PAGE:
An update on some items. A few weeks ago I mentioned that I was looking to put some teams together. I reached out to about 16 parishioners to join me to discern a clear direction for the parish of St. Raymond. This falls under Archbishop Perez's initiative, "Called for More." He has asked each parish to choose three Parish Priorities and six goals associated with those priorities. I am following up on those inquiries and hope to convene the team soon. A reconstituted Finance Council met Thursday, January 19. We covered a lot of ground, especially in the areas of accounting policies and procedures and financial transparency. It is my hope to be able to publish the minutes of the Finance Council meetings on our website. We'll need someone with the "charism of writing" to do that and have not yet identified that person. Stay tuned. One item of concern for the Finance Council, and all of us as well, involved parish finances. We've been doing an informal count of Mass attendance. The numbers have been up since Christmas, which is hopeful and encouraging. Curiously, the weekend collection has declined substantially - by 50%. (I hope it's not homilies. If so, I can change that!) Seriously, when you lose half of your income, it is cause for concern and perhaps some rethinking. The Finance Council discussed that we have several ways to support the parish and our mission. The first is Electronic giving. This is a huge benefit to the parish. It provides consistent, predictable financial support for St. Raymond. If you have not yet signed up for this, please consider doing so. Second, we are considering bringing back the use of the collection baskets. Some parishioners have suggested that. However, for that to work, we would need people (men and women) willing to take up the collection. It's an important ministry. Third, we wonder if the signage near the collection boxes needs to be redone. Here we're looking for ideas and suggestions from the pews. Perhaps you have seen other parishes offer giving opportunities that we should try here. Also, if we're doing something that you feel is ineffective, outdated, or intrusive, let us know. One final item the Finance Council discussed was how the parish can begin considering more sophisticated, long-term, parish financial planning. This conversation is in its early stages but at least merits a mention. Ever since I have been here, St. Raymond has been the recipient of some generous planned giving (also known as legacy giving). This is usually a major gift involving a donor’s overall financial and/or estate planning. The end of the year commonly involves discussion of largesse and donations for income tax reporting purposes. If this type of giving is something relevant to you, feel free to contact me for a conversation. In closing, I want to thank the people who have been so generous with intentional prayer, with offers to help, and with kind gifts. I am most grateful. As my friend Dino used to say.... "See ya in church."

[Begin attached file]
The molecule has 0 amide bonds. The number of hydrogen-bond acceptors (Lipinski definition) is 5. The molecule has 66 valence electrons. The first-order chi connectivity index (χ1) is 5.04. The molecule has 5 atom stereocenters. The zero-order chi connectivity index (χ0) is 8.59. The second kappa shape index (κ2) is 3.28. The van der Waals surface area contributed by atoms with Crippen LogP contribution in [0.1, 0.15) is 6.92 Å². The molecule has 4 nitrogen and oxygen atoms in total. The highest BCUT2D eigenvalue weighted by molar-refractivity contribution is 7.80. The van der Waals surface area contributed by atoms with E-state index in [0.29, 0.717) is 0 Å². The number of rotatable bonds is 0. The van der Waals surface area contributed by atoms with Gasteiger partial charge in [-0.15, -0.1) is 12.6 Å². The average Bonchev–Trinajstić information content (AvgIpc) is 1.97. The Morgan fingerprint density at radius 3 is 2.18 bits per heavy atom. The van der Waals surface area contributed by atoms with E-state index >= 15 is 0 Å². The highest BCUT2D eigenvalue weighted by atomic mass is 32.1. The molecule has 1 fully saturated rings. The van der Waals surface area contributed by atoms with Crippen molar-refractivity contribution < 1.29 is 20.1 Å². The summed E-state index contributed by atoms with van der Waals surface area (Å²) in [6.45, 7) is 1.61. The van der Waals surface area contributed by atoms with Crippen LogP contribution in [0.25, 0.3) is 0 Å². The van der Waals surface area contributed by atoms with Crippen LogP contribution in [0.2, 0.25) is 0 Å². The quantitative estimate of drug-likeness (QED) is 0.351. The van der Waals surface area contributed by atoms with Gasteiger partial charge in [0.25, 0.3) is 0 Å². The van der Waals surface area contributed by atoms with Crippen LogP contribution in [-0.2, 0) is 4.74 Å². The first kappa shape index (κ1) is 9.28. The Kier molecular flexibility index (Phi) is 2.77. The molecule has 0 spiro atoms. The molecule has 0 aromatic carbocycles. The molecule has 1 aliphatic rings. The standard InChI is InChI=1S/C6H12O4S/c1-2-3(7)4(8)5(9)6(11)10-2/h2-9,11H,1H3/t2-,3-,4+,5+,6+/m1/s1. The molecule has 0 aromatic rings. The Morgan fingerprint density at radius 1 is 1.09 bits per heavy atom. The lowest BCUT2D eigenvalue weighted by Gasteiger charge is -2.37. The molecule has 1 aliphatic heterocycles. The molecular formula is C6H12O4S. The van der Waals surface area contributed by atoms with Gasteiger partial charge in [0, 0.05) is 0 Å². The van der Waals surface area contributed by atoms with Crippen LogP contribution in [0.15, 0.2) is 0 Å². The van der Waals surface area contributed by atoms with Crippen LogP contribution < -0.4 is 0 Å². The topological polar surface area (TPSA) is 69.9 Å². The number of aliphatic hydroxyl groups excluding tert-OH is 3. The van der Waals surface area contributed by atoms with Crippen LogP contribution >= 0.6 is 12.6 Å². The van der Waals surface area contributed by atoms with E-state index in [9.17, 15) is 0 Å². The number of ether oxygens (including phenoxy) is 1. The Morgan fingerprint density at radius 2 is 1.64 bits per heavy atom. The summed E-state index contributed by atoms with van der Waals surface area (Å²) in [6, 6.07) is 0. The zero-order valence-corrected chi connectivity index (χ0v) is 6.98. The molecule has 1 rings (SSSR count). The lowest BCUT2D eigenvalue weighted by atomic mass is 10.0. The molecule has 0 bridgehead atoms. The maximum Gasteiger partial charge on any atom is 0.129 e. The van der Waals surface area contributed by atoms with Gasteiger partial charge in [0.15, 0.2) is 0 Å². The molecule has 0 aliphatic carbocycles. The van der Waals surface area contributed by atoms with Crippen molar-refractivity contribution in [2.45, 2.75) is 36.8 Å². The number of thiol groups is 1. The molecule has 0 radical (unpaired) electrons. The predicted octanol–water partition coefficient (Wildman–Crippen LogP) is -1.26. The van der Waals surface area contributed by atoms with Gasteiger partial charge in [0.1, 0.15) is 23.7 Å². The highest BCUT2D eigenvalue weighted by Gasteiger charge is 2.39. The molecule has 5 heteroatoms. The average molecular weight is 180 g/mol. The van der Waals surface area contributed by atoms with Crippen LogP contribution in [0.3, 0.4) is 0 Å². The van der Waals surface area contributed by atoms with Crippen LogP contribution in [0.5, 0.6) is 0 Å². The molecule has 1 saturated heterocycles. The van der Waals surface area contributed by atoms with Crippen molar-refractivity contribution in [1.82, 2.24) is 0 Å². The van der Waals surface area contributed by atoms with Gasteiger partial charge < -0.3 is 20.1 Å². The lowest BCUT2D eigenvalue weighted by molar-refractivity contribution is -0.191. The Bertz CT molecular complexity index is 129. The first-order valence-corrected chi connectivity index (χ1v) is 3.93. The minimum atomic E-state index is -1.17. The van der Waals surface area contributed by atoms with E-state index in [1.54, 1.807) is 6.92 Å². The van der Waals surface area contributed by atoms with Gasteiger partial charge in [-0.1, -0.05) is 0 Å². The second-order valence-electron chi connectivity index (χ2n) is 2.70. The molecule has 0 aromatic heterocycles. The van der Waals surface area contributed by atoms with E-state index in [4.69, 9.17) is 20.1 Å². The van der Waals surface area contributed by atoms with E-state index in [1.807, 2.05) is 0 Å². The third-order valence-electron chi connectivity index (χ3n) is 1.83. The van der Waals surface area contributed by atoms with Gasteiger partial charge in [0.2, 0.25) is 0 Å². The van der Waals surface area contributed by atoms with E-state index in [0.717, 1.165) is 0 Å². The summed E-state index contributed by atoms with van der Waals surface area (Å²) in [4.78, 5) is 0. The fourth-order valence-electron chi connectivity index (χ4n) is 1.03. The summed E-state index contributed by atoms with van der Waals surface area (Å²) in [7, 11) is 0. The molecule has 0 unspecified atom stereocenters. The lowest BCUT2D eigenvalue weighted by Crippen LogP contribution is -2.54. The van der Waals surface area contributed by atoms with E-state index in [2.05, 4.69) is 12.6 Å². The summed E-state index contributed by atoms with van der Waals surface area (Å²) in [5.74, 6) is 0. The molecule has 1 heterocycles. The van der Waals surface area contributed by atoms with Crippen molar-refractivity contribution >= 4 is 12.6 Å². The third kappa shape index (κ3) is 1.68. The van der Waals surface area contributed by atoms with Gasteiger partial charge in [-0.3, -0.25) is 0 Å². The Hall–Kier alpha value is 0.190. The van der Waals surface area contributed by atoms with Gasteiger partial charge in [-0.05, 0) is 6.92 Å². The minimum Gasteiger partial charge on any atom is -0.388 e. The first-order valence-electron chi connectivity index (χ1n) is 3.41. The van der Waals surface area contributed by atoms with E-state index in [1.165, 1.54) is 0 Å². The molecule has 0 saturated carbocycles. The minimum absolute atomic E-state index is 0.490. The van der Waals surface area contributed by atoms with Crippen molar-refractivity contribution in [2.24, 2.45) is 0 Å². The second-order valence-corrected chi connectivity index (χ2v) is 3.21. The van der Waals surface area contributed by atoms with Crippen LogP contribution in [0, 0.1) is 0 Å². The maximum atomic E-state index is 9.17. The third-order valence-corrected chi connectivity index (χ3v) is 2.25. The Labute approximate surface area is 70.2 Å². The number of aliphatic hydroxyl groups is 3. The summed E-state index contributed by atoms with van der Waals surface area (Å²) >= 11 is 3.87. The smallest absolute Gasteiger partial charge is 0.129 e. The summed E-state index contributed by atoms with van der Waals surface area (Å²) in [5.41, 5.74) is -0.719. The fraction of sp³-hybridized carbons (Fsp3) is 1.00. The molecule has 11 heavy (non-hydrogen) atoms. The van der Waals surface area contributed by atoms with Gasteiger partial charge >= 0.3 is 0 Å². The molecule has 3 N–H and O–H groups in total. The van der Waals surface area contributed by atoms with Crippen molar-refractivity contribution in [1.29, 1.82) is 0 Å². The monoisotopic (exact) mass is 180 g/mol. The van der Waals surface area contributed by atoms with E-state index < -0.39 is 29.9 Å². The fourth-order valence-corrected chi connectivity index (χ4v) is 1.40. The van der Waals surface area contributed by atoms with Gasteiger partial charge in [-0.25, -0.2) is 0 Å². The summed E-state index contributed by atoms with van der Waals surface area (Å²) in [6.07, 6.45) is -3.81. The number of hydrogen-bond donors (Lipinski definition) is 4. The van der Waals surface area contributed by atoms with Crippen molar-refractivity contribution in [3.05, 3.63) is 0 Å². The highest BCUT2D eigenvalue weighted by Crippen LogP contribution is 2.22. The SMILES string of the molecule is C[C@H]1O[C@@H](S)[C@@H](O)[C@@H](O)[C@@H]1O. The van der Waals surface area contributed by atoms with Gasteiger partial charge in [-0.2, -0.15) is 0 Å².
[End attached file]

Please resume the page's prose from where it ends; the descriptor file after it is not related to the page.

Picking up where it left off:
Fr. Charles